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COULD OREM HOUSING LID BACKFIRE?

SHARE COULD OREM HOUSING LID BACKFIRE?

Limiting multiple housing in some areas of town may backfire and open up parts of town that were never intended to experience high density.

As Orem's City Council continues Tuesday, Nov. 26, to look at the zoning ordinance amendment involving planned residential development, that's one of the concerns members have been asked to look at.Under the proposed amendment sent forward to the council from the Planning Commission, Orem would be carved up into eight or nine planning areas divided by major arterial roads.

Those areas would have to meet a ratio of at least 70 percent single-family dwellings to no more than 30 percent multiple family housing. The 70/30 ratio would apply throughout the city, effectively mixing up the populace and spreading the density more fairly, say proponents.

Development Services representative Bob Moore, introducing the idea in public hearing, said the ratio will help control growth in Orem, slowing down dense growth until more single-family dwellings are built.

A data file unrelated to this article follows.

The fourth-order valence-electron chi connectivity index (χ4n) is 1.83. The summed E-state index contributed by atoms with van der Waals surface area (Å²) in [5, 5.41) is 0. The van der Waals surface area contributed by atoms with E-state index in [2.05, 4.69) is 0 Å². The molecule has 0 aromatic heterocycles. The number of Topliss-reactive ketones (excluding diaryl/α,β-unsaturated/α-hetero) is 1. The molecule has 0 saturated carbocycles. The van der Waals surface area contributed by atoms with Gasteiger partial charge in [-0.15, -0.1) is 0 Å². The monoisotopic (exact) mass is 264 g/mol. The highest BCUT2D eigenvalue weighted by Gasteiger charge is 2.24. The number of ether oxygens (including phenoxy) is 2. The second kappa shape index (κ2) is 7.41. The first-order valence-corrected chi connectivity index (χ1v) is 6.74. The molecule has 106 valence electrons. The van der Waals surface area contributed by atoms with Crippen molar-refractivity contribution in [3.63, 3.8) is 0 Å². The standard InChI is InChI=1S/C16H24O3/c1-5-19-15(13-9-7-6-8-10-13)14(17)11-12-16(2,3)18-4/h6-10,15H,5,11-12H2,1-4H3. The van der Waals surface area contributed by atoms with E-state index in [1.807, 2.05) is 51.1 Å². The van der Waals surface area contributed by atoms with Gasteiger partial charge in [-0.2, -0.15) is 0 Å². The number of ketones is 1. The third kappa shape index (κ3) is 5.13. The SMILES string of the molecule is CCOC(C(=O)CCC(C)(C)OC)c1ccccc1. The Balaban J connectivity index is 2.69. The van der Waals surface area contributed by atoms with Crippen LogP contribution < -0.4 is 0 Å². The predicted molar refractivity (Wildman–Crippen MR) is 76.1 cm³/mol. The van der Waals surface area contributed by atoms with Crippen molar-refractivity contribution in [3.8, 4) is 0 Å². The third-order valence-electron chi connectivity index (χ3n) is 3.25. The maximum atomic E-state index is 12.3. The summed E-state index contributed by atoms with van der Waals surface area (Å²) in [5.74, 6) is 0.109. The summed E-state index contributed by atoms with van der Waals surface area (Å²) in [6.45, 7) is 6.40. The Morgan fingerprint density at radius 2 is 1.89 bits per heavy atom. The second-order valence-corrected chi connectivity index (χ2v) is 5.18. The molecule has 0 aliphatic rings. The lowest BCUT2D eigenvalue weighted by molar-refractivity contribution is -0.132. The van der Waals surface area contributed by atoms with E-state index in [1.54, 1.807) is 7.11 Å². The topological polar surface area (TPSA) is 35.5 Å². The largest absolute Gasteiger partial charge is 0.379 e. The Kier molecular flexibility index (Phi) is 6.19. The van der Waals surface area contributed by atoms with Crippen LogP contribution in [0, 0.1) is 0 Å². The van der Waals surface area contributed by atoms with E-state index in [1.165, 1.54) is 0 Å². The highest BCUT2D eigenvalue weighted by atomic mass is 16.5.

Mayor Stella Welsh said everyone will have to remember that multiple-family development - defined as any unit with a common wall - has to include condominiums, town houses and senior citizen housing. Councilman David Palfreyman said a 70/30 ration would make it inherently difficult to provide the student housing that's badly needed in the area around Utah Valley State College.

Councilman Timothy Christensen urged the council to consider making the standard for the west side of town more liberal than the standard for the rest of the city.

He also pointed out that the ordinance as proposed will force multiple-family development into "some of the prime areas of the city," a side effect the council may not want to cause.

Councilman Stephen Sandstrom said the City Council needs to be more concerned with quality than with density. He agreed that while the ordinance attempts to limit multiple-family development, it will open up areas that have never allowed high-density housing before. "I'm not sure I want to see some of the zones opened up," said Sandstrom.

Councilwoman Judy Bell said multiple-housing development is increasing substantially each year, jumping from 10 percent of the total building permits issued in 1991 to 67 percent in 1996.

Bell said it might be time to control growth.

Councilman Steve Heinz said the cumulative effect of the proposal is "debilitating to developers, contractors, homeowners and people looking for housing."

A number of homebuilders have said they cannot build single-family starter homes in Orem they can sell for less than $100,000. They said they're forced to go outside the community to build.